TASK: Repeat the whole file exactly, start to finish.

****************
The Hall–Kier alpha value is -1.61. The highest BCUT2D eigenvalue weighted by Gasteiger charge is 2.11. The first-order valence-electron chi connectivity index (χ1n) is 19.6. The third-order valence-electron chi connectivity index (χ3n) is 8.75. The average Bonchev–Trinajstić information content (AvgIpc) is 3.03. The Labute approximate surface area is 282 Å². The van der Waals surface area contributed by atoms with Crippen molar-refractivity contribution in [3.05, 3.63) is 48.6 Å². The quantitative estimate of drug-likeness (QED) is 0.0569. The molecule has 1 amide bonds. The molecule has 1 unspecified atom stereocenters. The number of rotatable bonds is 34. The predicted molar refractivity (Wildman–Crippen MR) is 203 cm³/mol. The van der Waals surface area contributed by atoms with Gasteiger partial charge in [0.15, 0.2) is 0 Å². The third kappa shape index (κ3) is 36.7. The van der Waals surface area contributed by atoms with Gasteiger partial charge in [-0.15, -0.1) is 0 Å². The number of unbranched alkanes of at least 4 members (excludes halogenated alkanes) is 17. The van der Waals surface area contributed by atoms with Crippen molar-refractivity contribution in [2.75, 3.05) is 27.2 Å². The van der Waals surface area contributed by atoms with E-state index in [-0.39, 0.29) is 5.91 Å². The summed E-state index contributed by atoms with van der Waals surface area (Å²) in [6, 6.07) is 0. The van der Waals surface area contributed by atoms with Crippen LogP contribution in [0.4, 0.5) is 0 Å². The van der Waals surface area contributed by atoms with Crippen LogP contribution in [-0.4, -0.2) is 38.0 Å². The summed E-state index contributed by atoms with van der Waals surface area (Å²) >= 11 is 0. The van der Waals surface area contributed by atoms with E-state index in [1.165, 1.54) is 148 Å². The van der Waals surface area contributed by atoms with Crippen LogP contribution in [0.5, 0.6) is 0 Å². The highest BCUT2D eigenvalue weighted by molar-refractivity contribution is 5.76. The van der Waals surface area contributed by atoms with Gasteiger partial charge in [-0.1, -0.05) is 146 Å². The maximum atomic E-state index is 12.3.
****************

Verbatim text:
The Hall–Kier alpha value is -1.61. The highest BCUT2D eigenvalue weighted by Gasteiger charge is 2.11. The first-order valence-electron chi connectivity index (χ1n) is 19.6. The third-order valence-electron chi connectivity index (χ3n) is 8.75. The average Bonchev–Trinajstić information content (AvgIpc) is 3.03. The Labute approximate surface area is 282 Å². The van der Waals surface area contributed by atoms with Crippen molar-refractivity contribution in [3.05, 3.63) is 48.6 Å². The quantitative estimate of drug-likeness (QED) is 0.0569. The molecule has 1 amide bonds. The molecule has 1 unspecified atom stereocenters. The number of rotatable bonds is 34. The predicted molar refractivity (Wildman–Crippen MR) is 203 cm³/mol. The van der Waals surface area contributed by atoms with Gasteiger partial charge in [0.15, 0.2) is 0 Å². The third kappa shape index (κ3) is 36.7. The van der Waals surface area contributed by atoms with Gasteiger partial charge in [-0.15, -0.1) is 0 Å². The number of unbranched alkanes of at least 4 members (excludes halogenated alkanes) is 17. The van der Waals surface area contributed by atoms with Crippen molar-refractivity contribution in [2.75, 3.05) is 27.2 Å². The van der Waals surface area contributed by atoms with E-state index in [-0.39, 0.29) is 5.91 Å². The summed E-state index contributed by atoms with van der Waals surface area (Å²) in [6, 6.07) is 0. The van der Waals surface area contributed by atoms with Crippen LogP contribution in [0.4, 0.5) is 0 Å². The van der Waals surface area contributed by atoms with Crippen LogP contribution in [-0.4, -0.2) is 38.0 Å². The summed E-state index contributed by atoms with van der Waals surface area (Å²) >= 11 is 0. The van der Waals surface area contributed by atoms with E-state index in [1.165, 1.54) is 148 Å². The van der Waals surface area contributed by atoms with Crippen LogP contribution in [0.5, 0.6) is 0 Å². The highest BCUT2D eigenvalue weighted by molar-refractivity contribution is 5.76. The van der Waals surface area contributed by atoms with Gasteiger partial charge in [-0.1, -0.05) is 146 Å². The maximum atomic E-state index is 12.3.